Shut Up & Sit Down sat down, but didn’t shut up because they were having a conversation with Different Play about bringing more people into the hobby gaming world. Different Play is looking to bring more diversity to all aspects of gaming, from the games that are made, to the people who make the games, to the people playing the games. See how they go about their mission and what you can do to help.
From the post:
Paul: One of the reasons we started Shut Up & Sit Down, arguably the biggest reason we did so,* was to get more people into board and tabletop gaming. We wanted to share something that we enjoyed. Board and tabletop gaming was (and largely still is) ignored by a lot of people who had preconceptions, even prejudices, about how boring, weird or bizarre it was. We don’t like that sort of thing and hopefully we’ve helped change that. Hopefully our invitation to the hobby has also been inclusive and reached out to all sorts of people.
You can imagine, then, how impressed we were to hear about the work being done by Different Play, a collective of experienced mentors reaching out to actively support diversity and inclusion in analog game design, both in terms of the kinds of games being made and also the kinds of people making them. The games industry, even the tabletop games industry, has a diversity problem and this can make it (among other things) intimidating and even outright unfriendly. Different Play wants to make sure that new and different designers are heard, published and paid. We asked them more about their work and their plans.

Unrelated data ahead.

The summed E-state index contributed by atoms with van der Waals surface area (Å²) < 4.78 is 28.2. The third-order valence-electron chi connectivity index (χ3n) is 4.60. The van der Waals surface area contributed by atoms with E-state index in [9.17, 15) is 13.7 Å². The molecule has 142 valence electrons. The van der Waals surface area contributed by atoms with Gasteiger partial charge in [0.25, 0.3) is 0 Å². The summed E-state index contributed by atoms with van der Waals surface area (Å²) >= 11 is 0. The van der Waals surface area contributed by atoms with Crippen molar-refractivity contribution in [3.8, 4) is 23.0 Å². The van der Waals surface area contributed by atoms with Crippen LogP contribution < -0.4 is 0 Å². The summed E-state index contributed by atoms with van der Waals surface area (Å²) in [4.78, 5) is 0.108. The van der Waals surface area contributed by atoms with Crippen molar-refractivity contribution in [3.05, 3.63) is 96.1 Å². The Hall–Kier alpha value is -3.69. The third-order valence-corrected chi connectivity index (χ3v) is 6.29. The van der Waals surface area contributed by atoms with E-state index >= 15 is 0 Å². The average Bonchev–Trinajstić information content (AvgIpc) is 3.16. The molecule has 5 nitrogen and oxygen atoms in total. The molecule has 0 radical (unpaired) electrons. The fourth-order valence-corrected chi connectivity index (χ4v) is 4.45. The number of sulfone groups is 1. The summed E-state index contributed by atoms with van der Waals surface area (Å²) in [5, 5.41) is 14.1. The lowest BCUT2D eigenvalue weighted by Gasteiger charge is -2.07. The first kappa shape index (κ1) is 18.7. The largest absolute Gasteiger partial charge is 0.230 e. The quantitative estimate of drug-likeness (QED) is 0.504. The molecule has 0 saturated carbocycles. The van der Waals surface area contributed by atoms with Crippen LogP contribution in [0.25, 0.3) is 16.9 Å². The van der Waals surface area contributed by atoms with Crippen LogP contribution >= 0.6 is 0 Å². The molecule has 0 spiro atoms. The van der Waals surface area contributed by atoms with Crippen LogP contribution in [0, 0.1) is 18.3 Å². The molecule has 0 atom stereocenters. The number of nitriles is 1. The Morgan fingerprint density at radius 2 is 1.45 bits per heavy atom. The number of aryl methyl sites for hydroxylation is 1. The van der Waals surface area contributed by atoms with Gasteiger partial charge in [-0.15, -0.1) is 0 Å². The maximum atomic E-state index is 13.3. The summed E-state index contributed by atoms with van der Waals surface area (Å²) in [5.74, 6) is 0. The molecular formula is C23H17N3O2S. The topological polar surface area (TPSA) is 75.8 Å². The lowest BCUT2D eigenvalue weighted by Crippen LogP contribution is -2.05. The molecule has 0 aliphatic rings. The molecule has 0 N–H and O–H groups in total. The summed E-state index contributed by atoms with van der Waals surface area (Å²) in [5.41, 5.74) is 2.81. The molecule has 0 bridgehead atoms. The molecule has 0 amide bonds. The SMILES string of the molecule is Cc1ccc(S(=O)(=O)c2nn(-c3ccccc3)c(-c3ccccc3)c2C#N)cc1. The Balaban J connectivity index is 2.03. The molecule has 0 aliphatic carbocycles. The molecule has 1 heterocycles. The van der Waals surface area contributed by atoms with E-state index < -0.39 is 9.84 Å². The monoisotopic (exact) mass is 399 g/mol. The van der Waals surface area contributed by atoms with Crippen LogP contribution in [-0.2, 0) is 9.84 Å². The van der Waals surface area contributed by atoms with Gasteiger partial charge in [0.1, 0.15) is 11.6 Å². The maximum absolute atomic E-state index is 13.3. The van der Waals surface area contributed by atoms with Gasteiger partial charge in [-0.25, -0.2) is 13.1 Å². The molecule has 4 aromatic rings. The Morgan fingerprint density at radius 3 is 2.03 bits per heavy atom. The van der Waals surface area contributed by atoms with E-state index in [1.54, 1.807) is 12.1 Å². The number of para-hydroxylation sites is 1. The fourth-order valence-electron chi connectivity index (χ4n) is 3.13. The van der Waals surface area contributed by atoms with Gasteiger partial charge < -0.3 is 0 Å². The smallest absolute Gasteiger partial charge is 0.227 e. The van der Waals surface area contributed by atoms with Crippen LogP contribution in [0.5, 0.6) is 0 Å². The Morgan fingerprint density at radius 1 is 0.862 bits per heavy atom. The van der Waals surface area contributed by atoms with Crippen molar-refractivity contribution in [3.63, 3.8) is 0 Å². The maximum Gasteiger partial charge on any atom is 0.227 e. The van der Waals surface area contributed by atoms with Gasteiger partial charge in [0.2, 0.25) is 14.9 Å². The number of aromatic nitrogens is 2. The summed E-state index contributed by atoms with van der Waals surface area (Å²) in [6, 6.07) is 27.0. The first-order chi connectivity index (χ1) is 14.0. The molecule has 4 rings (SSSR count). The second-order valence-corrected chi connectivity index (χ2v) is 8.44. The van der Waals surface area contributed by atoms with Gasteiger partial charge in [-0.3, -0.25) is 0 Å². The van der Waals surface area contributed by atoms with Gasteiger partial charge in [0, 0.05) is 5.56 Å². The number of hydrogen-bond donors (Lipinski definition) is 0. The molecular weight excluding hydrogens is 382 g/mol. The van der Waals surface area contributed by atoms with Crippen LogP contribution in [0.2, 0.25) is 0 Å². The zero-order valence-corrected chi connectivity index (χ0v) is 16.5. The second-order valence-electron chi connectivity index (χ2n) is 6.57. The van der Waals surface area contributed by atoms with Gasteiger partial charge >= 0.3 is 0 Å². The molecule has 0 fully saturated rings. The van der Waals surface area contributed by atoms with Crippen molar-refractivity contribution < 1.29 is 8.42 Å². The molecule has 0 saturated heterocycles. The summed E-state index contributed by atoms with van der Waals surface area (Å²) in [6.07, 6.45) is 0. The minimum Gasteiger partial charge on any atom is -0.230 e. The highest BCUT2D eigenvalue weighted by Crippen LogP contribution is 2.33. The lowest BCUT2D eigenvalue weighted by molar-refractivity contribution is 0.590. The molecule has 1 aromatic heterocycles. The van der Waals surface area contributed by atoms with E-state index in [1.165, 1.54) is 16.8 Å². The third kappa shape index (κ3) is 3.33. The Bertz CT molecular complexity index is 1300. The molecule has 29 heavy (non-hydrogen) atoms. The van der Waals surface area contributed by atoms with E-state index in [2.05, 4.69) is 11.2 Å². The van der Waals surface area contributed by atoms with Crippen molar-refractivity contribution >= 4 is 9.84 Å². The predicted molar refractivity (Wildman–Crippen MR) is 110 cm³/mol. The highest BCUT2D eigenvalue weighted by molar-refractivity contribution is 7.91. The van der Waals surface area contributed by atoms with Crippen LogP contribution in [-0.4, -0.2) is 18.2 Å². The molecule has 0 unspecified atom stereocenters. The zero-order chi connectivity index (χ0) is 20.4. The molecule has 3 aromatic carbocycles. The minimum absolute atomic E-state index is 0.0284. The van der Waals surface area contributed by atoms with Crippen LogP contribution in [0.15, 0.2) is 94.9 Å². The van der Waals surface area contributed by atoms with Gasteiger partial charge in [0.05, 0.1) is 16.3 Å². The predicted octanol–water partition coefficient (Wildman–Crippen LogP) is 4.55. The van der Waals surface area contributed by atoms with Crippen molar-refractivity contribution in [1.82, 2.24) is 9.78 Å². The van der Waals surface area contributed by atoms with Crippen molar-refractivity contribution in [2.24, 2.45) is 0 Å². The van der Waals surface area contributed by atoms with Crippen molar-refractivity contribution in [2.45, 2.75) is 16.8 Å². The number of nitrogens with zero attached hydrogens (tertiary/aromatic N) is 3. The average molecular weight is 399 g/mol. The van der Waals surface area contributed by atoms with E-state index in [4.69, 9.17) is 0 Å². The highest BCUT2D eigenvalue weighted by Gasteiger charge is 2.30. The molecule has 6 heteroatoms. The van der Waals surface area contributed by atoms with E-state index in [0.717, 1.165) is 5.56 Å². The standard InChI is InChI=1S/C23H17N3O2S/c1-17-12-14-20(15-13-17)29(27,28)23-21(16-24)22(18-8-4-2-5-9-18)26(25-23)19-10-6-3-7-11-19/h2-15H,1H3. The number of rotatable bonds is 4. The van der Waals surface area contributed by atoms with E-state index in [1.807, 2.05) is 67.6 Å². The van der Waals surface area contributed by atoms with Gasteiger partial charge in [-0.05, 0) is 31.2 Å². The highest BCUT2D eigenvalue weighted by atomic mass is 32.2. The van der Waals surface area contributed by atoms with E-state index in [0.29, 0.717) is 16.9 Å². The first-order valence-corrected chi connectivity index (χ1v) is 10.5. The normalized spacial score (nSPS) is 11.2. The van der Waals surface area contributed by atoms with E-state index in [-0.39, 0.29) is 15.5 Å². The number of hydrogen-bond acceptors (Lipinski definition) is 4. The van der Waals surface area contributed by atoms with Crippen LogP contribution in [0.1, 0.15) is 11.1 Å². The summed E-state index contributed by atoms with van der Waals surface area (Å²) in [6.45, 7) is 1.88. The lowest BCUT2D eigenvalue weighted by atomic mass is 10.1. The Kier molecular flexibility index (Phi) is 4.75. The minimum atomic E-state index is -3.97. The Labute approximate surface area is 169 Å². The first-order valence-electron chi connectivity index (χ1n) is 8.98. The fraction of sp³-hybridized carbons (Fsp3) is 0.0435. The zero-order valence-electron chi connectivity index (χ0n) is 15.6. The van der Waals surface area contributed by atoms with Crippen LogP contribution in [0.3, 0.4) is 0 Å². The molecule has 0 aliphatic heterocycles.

(Due to the complications of our job/our innate impressiveness,** it was Quinns who got in touch with the brains behind Different Play and talked to them about their aims and philosophy, but it’s me who’s collating and writing up their answers here. So, while it’s my byline, Smith did the legwork on this.)
Different Play boast an impressive team of mentors and skimming their roster reveals names like Avery Mcdaldno, creator of Monsterhearts and The Quiet Year (below), games designer/journalist/author Lizzie Stark and Professor Jessica Hammer, of Carnegie Mellon University. They’re an interesting team and their combined talents and expertise mean they touch all kinds of areas of gaming. Using their experience and their connections, the team aims to pair “fresh, new designers with mentors, playtesters, artists, graphic designers and editors,” helping them through the design process every step of the way. Specifically, “We’re looking for designers from underrepresented backgrounds,” their mission statement declares, and they’re pushing original, unconventional ideas.